Can Marvel's X-Men Comics Ever Regain Their Sales Dominance?

X-Men Annual 1 Jim Lee

The '90s are remembered as the time of the speculator boom, where fans and investors alike stocked up on comic books, with the publishers only too happy to feed their desire with new launches, variant covers and collectible editions. The list of top selling comics is lengthy, including Spider-Man #1, Spawn #1, X-Force #1 and Superman #75.

But there is one comic from this era that towers above all the rest, with the combined sales from its multiple covers reportedly exceeding 8 million copies. This whopping figure secured X-Men #1, by Chris Claremont and Jim Lee, a Guinness World Record for 'Best selling comic of all time'. Claremont would leave the X-Books soon after, to be followed by Jim Lee and much of the line's artistic talent. Yet the X-gravy train kept a rollin'. with the main X-books secured in the upper echelons of the sales charts and even the most tenuous spin off securing impressive sales.

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That was then; the X-books of 2018 are a different matter altogether. Since the new millennium the X-books have seen a continual drop in sales, and a line that seemed almost untouchable in the '80s and '90s has become well acquainted with cancellations, countless relaunches and continual changes in direction. The launch of New Avengers in 2004 seemed to show the Avengers replacing the X-Men as Marvel's premiere franchise, and the intervening years have seen the mutant-driven line decrease further in both sales and fan attention.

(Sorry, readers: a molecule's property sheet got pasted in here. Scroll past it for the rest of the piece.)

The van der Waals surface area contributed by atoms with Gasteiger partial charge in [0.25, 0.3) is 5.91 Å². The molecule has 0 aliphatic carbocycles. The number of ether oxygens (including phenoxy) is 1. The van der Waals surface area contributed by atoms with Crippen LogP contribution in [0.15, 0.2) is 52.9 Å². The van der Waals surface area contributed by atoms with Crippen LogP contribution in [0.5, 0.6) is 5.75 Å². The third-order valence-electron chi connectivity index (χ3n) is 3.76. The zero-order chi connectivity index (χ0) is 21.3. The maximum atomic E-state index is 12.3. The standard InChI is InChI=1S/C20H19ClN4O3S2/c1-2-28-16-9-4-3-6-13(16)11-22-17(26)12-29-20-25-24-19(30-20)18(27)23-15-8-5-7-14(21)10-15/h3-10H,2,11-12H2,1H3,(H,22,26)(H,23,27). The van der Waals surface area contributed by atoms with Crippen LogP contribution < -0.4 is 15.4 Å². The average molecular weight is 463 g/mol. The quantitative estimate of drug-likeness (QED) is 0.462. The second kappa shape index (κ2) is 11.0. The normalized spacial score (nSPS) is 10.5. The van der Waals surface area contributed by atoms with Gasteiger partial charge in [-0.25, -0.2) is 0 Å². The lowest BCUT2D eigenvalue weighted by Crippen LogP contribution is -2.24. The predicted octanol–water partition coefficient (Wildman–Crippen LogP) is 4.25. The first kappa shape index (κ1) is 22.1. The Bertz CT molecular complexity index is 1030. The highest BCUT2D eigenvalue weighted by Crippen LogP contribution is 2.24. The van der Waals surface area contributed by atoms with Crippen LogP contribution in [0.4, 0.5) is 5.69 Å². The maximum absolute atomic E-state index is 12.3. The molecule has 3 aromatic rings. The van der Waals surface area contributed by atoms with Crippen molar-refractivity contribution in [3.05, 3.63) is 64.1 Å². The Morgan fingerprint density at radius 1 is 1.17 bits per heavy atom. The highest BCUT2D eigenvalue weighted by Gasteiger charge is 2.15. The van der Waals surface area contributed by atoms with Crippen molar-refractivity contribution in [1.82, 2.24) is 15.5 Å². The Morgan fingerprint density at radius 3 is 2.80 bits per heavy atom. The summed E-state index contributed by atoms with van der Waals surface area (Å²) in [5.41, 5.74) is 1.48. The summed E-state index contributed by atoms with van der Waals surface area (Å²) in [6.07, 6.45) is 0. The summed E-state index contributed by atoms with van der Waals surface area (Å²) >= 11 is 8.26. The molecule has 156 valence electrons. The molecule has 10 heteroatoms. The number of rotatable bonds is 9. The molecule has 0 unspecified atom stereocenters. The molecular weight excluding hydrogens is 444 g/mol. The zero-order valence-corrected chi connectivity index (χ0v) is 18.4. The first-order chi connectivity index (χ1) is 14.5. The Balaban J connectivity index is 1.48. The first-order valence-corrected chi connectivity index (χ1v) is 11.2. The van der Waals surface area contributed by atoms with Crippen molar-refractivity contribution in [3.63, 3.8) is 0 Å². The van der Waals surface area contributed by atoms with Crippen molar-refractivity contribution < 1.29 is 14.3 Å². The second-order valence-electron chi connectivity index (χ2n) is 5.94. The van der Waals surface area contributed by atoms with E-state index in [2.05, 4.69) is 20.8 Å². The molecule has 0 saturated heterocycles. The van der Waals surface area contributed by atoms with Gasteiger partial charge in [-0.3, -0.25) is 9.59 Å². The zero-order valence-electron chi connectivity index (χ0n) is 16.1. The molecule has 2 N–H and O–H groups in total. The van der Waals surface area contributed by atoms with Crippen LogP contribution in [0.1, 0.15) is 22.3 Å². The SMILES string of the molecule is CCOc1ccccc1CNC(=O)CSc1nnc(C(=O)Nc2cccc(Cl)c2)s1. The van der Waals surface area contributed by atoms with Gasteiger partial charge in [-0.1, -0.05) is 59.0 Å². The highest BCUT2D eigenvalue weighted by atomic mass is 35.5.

In the May 2018 sales charts, the highest ranking X-book is X-Men: The Wedding Special in 19th place, followed by various Hunt for Wolverine specials. Of the core X-titles, the new X-Men Red  series appears first in 31st place, followed by X-Men Gold in 50th place, Astonishing X-Men in 52nd, and X-Men Blue in 61st.

Suddenly, the '90s seem a very long time away.

So what exactly has happened? Is there any one factor that's contributed to the X-titles' decline or is it simply a fact of life that nothing can stay on top forever? In fairness it should be noted that their one time sales chart nemesis, Spawn, has also left the glory days behind, with the latest issue at 44th place.

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It's undeniable that something has changed. In recent years, the X-line has reinvented itself on multiple occasions, both with titles, characters and creators, and with the recently announced cancellation of X-Men Gold and X-Men Blue, looks set to do the same again. But why is this, and are such changes part of the problem or part of the solution?

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